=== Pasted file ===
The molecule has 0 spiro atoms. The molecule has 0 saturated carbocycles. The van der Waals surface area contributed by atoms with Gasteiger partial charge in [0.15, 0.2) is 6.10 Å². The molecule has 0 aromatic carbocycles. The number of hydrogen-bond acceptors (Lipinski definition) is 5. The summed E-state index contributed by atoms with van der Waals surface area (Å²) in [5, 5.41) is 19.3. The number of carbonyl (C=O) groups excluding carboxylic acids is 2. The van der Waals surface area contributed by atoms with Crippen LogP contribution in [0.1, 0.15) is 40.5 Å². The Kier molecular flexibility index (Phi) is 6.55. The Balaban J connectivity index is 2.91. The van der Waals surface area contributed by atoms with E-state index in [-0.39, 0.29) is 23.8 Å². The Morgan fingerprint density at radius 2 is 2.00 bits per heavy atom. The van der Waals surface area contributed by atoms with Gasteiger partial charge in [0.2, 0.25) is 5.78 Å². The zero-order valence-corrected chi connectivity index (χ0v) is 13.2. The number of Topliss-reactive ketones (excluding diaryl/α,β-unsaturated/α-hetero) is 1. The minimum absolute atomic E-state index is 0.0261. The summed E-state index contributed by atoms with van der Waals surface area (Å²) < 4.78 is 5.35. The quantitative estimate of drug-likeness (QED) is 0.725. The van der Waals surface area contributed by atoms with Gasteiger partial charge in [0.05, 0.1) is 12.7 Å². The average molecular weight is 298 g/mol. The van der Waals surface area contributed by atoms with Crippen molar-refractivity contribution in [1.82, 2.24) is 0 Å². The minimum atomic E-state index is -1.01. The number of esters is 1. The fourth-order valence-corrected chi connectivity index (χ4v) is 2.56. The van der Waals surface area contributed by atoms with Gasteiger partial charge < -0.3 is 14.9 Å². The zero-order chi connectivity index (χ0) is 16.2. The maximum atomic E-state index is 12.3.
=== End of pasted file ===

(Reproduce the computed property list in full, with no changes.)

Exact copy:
The molecule has 0 spiro atoms. The molecule has 0 saturated carbocycles. The van der Waals surface area contributed by atoms with Gasteiger partial charge in [0.15, 0.2) is 6.10 Å². The molecule has 0 aromatic carbocycles. The number of hydrogen-bond acceptors (Lipinski definition) is 5. The summed E-state index contributed by atoms with van der Waals surface area (Å²) in [5, 5.41) is 19.3. The number of carbonyl (C=O) groups excluding carboxylic acids is 2. The van der Waals surface area contributed by atoms with Crippen LogP contribution in [0.1, 0.15) is 40.5 Å². The Kier molecular flexibility index (Phi) is 6.55. The Balaban J connectivity index is 2.91. The van der Waals surface area contributed by atoms with E-state index in [-0.39, 0.29) is 23.8 Å². The Morgan fingerprint density at radius 2 is 2.00 bits per heavy atom. The van der Waals surface area contributed by atoms with Gasteiger partial charge in [0.2, 0.25) is 5.78 Å². The zero-order valence-corrected chi connectivity index (χ0v) is 13.2. The number of Topliss-reactive ketones (excluding diaryl/α,β-unsaturated/α-hetero) is 1. The minimum absolute atomic E-state index is 0.0261. The summed E-state index contributed by atoms with van der Waals surface area (Å²) < 4.78 is 5.35. The quantitative estimate of drug-likeness (QED) is 0.725. The van der Waals surface area contributed by atoms with Gasteiger partial charge in [0.05, 0.1) is 12.7 Å². The average molecular weight is 298 g/mol. The van der Waals surface area contributed by atoms with Crippen molar-refractivity contribution in [1.82, 2.24) is 0 Å². The minimum atomic E-state index is -1.01. The number of esters is 1. The fourth-order valence-corrected chi connectivity index (χ4v) is 2.56. The van der Waals surface area contributed by atoms with Gasteiger partial charge < -0.3 is 14.9 Å². The zero-order chi connectivity index (χ0) is 16.2. The maximum atomic E-state index is 12.3.